Outdoors Recreation

Venture Off the Beaten Path to Fly Fish in WNC’s Small Streams

By Allison Taylor

Western North Carolina has a seemingly endless number of small creeks and streams running through our mountains, which are home to wild, stream-born trout. Wild rainbow trout, wild brown trout and North Carolina’s only native fish—the southern Appalachian brook trout—all inhabit these cold, clear, freestone waters.

With our area’s abundance of forested lands, taking the time to venture off the beaten path will provide the reward of small streams that see little fishing pressure. These areas also afford a great opportunity to find solitude on the water. “Little fishing pressure generally means that the fish are eager and willing to eat a fly in our smaller and more secluded streams,” says Ryan Waldrep, the outfitter manager and guide with DB bar D Outfitters in Mills River. As these streams are typically shallower and narrower than the larger and more well-known rivers, they also tend to be easier to wade. “These streams are also great options when the larger rivers are too warm to fish for trout because they stay cooler and more oxygenated throughout the year,” adds Waldrep.

A great place to start looking for wild trout is at the headwaters of larger rivers and tributary creeks. Fishing in small streams is all about simplicity, and a dry-dropper rig is the most efficient way to find fish in a creek. Waldrep gets excited about dry fly fishing in these streams. “Wild trout in small streams are often looking up for a meal to drift by, so carrying some generic dry fly patterns is important,” he says. “Simple and generic fly patterns that imitate a large variety of bug life work well on small streams due to the opportunistic nature of wild trout in small waters,” he says. He recommends a 3-4 weight fly rod in the 7’-8’ range, as those are well-suited for the more remote streams due to the thick brush and overhang along the banks. He suggests a leader between 7’-9’ that will ensure that the fly line won’t hit the water on a roll cast and spook the fish. “Be sure to carry light tippet (5x-6x) for your dropper, as the water in these streams is crystal clear,” Waldrep adds.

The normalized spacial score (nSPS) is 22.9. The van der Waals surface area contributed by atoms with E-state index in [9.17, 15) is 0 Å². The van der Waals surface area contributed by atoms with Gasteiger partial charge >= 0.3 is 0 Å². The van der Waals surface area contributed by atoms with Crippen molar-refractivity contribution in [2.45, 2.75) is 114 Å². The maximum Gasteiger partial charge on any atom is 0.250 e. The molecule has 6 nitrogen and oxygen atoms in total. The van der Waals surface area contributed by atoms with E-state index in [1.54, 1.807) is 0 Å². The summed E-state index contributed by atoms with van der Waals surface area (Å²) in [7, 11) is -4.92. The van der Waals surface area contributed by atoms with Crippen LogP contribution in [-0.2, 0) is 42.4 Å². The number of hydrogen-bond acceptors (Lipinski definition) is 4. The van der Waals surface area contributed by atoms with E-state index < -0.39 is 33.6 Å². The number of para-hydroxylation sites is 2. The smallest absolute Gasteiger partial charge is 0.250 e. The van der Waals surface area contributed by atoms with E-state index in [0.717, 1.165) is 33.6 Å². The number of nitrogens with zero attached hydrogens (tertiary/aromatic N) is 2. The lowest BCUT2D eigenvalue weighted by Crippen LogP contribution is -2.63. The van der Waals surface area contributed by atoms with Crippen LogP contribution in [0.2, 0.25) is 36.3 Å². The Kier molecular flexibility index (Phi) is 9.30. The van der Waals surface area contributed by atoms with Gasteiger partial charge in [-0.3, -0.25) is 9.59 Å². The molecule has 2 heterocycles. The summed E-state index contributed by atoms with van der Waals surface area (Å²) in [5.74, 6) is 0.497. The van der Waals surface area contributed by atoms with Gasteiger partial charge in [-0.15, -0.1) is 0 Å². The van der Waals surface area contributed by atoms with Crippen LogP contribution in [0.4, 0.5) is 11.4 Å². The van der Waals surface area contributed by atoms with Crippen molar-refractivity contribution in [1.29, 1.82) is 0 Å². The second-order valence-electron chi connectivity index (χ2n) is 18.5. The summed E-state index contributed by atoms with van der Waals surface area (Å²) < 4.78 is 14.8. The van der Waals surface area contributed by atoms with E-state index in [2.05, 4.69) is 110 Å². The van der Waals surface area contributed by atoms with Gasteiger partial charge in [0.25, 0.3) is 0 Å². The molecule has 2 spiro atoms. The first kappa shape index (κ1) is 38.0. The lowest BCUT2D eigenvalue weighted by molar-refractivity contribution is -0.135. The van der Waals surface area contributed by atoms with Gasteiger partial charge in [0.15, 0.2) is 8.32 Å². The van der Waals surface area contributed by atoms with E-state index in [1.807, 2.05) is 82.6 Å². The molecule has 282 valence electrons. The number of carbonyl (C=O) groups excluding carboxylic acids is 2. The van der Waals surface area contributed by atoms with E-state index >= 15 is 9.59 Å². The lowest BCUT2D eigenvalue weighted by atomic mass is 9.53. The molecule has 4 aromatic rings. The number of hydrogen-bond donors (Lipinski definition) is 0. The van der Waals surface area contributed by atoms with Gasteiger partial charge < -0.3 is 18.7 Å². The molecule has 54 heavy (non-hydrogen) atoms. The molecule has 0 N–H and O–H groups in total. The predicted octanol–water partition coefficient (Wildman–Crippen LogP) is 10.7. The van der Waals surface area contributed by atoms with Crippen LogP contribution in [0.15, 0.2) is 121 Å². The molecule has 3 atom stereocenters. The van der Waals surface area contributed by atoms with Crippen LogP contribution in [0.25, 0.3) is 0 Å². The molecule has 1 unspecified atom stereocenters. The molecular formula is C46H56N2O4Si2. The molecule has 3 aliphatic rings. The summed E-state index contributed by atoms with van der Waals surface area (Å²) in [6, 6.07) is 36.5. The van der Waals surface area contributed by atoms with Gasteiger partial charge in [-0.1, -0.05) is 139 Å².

Overall, small-stream fishing is a great way to explore all that WNC has to offer. Hiking in to a gorgeous stream, catching wild and native trout and seeing various other types of wildlife in the process combine for an excellent outdoor adventure.

DB bar D Outfitters offers guided and semi-guided fishing, hunting and other outdoor experiences. For more information or to book a trip, visit DBbarD.com.

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